The Spanish currency is the Euro, although you might find that bartering with a sheep or cow gets you further. Spain is a very modern country with all the types of shops you might expect to find back home.
Clothes are often cheaper than you'll find in other European cities, while the huge department store El Corte Ingles will sell just about anything you ever wanted.
Whether you just want to buy a stamp or you plan on bringing a whole leg of The most likely thing you're going to want to buy: a stamp.
However, if all you are after is a stamp, it isn't worth waiting in line when there is a simpler (although slightly illogical) alternative - a tobacconist.
Tobacconist are called 'estancos' and have a burgundy and yellow sign. It is best to write on your postcard the destination country in both Spanish and English (see below for translations) - showing the postcard to the assistant and pointing to the name of the country will guarantee you get the correct postage.
Mailboxes in Spain are yellow and they can be found all over the city.
If you want to send an old-fashioned letter, envelopes and writing paper can be bought in a 'papeleria', or in El Corte Inglés (the big department store that can be found in every big city in Spain).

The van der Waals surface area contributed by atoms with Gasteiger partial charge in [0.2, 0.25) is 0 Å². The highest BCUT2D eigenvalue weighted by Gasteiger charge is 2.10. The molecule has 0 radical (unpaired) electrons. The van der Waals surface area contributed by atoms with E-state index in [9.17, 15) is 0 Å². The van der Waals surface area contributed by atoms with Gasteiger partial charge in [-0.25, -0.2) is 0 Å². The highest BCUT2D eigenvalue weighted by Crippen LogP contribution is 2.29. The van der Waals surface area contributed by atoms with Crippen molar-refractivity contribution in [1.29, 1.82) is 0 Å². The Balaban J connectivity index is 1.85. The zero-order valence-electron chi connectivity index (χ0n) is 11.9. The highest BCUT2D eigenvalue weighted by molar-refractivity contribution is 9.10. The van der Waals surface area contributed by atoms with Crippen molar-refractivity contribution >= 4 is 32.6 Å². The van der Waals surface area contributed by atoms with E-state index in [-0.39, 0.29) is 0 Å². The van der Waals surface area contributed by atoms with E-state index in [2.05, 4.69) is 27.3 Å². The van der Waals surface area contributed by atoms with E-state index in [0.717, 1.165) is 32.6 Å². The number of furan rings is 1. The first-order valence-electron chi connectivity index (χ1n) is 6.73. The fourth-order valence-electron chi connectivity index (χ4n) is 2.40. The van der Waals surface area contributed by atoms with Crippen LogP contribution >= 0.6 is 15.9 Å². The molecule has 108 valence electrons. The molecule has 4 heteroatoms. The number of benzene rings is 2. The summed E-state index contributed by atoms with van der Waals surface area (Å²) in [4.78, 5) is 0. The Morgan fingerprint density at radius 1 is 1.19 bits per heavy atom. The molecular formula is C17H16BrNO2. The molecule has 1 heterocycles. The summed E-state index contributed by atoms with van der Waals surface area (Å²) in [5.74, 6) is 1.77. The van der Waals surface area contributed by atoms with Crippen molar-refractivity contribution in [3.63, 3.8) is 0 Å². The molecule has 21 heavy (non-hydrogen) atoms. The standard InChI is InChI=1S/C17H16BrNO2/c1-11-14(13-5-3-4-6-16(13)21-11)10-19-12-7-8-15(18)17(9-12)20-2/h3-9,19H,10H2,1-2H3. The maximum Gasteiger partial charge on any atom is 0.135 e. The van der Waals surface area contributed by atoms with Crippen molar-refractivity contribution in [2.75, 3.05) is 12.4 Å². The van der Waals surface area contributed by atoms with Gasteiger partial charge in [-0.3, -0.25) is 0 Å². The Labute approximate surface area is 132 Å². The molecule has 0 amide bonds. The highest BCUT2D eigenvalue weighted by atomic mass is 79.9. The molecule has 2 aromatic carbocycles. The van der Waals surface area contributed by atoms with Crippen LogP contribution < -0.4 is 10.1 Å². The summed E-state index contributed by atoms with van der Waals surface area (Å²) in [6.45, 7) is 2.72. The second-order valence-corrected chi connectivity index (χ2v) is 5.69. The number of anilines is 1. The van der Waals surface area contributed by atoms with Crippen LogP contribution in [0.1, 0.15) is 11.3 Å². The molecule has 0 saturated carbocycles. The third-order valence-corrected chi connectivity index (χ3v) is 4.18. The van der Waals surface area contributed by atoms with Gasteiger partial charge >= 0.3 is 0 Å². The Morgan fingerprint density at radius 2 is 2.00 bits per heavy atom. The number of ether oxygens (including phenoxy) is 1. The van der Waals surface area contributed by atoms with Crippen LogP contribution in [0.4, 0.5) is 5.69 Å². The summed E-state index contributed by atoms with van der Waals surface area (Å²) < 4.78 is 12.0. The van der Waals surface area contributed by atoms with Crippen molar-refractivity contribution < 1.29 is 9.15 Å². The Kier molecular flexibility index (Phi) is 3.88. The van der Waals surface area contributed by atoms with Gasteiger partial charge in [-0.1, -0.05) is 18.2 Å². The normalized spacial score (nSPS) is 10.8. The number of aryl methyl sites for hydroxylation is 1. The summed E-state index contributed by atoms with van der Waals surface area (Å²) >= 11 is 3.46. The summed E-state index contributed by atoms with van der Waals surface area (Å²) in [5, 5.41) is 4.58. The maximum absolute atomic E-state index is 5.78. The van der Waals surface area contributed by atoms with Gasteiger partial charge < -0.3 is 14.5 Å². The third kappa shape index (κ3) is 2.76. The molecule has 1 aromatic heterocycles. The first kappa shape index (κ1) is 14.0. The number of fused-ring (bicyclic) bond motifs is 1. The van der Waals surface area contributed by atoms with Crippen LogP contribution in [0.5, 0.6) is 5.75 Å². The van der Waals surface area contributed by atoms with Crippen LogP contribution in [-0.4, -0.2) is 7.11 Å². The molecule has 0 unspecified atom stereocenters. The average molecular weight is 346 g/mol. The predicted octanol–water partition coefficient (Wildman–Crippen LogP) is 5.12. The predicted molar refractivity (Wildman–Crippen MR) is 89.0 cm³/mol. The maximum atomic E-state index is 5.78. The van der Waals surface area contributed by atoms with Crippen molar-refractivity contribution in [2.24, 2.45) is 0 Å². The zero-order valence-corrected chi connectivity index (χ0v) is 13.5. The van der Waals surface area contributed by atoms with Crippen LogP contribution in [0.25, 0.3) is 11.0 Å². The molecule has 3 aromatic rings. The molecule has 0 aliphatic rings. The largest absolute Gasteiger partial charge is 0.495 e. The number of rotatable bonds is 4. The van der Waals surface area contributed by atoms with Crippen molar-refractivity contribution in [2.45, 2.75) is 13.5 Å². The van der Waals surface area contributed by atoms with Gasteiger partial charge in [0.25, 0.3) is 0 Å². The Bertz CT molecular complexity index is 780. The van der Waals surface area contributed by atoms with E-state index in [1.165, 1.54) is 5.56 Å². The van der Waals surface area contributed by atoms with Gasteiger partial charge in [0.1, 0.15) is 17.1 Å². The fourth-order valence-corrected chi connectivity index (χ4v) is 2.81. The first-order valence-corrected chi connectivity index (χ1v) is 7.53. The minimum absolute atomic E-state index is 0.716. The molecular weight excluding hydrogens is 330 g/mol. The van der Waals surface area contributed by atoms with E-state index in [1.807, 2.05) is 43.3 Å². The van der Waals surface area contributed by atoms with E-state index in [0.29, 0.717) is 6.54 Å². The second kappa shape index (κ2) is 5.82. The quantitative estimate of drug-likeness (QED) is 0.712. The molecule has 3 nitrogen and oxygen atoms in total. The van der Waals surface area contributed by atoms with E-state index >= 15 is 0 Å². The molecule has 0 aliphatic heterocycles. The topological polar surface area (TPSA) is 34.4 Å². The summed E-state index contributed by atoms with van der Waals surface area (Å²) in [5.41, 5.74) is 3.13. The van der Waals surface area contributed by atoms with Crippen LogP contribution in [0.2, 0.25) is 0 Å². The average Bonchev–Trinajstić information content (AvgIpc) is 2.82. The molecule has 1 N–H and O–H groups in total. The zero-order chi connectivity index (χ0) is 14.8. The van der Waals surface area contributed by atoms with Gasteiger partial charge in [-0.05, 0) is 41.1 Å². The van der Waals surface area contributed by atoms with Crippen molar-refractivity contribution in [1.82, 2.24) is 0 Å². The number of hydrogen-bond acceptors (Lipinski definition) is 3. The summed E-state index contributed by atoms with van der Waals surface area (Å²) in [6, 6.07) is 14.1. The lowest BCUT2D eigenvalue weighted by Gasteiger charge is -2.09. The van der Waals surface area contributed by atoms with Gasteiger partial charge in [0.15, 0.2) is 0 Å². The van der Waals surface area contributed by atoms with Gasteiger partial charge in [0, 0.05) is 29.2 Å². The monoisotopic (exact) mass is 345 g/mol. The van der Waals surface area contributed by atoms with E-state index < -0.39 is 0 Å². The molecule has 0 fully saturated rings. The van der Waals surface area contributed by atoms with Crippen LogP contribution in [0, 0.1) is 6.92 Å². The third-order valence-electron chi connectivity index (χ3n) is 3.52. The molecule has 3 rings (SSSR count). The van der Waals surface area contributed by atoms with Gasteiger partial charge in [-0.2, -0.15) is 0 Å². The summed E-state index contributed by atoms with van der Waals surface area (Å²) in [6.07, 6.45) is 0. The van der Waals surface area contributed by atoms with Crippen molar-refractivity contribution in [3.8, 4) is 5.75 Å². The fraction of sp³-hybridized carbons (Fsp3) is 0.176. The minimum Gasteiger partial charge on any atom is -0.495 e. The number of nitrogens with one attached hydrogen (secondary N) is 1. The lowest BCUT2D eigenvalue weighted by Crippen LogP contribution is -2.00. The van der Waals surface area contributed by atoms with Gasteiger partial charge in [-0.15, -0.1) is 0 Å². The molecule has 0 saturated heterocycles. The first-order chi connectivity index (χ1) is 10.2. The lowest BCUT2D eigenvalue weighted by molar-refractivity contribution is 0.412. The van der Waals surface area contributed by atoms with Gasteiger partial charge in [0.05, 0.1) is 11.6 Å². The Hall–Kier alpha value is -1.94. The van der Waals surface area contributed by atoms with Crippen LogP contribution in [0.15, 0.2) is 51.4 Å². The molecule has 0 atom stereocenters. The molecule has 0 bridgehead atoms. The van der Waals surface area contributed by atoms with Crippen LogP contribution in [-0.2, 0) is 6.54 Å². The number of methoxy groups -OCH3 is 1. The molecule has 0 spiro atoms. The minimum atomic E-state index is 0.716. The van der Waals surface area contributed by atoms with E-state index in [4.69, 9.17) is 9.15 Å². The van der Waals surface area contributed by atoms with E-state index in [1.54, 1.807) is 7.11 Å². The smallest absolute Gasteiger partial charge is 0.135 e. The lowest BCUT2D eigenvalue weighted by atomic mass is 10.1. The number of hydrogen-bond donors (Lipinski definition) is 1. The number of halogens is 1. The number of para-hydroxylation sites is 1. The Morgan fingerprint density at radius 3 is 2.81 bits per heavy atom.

To avoid confusion, use this Spanish Post Price Calculator and then buy the exact quantity of stamps you need.
Useful Spanish If you have tried to buy acetaminophen in Spain and failed to come across it, that is because acetaminophen is the US-only name for the product. Paracetamol can be found in all pharmacies in Spain.Look out for the illuminated green cross outside buildings.Note that the Spanish tend to take higher doses of paracetamol than in most countries, with 1g (that's 1000mg! Ask for a lower dosage (200mg or 500mg should be available).Another common drug with a different name outside the US is albuterol, which is called salbutamol in most countries.Other drugs with different names in Spain compared to in the US are the following (the name in brackets is the American name): glibenclamide (glyburide), isoprenaline (isoproterenol), moracizine (moricizine), orciprenaline (metaproterenol), paracetamol (acetaminophen), pethidine (meperidine), rifampicin (rifampin), and torasemide (torsemide).I am genuinely surprised that people still go into banks to exchange money these days.